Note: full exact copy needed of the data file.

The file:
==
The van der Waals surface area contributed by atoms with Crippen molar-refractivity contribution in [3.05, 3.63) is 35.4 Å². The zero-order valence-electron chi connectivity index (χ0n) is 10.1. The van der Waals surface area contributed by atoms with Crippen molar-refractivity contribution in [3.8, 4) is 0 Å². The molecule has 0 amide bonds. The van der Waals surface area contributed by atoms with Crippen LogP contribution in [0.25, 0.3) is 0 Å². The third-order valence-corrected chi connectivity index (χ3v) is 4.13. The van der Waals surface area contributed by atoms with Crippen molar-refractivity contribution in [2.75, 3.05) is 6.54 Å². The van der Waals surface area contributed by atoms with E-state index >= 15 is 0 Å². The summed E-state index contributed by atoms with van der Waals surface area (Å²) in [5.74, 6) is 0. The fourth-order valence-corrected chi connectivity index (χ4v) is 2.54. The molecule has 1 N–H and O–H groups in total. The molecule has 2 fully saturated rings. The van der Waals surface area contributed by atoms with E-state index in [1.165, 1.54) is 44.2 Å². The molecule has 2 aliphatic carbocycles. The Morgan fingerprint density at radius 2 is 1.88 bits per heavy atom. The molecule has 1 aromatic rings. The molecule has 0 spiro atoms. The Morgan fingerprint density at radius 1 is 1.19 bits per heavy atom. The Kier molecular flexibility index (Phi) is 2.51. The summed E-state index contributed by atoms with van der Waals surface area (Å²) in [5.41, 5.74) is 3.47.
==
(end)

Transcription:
The van der Waals surface area contributed by atoms with Crippen molar-refractivity contribution in [3.05, 3.63) is 35.4 Å². The zero-order valence-electron chi connectivity index (χ0n) is 10.1. The van der Waals surface area contributed by atoms with Crippen molar-refractivity contribution in [3.8, 4) is 0 Å². The molecule has 0 amide bonds. The van der Waals surface area contributed by atoms with Crippen LogP contribution in [0.25, 0.3) is 0 Å². The third-order valence-corrected chi connectivity index (χ3v) is 4.13. The van der Waals surface area contributed by atoms with Crippen molar-refractivity contribution in [2.75, 3.05) is 6.54 Å². The van der Waals surface area contributed by atoms with E-state index >= 15 is 0 Å². The summed E-state index contributed by atoms with van der Waals surface area (Å²) in [5.74, 6) is 0. The fourth-order valence-corrected chi connectivity index (χ4v) is 2.54. The molecule has 1 N–H and O–H groups in total. The molecule has 2 fully saturated rings. The van der Waals surface area contributed by atoms with E-state index in [1.165, 1.54) is 44.2 Å². The molecule has 2 aliphatic carbocycles. The Morgan fingerprint density at radius 2 is 1.88 bits per heavy atom. The molecule has 1 aromatic rings. The molecule has 0 spiro atoms. The Morgan fingerprint density at radius 1 is 1.19 bits per heavy atom. The Kier molecular flexibility index (Phi) is 2.51. The summed E-state index contributed by atoms with van der Waals surface area (Å²) in [5.41, 5.74) is 3.47.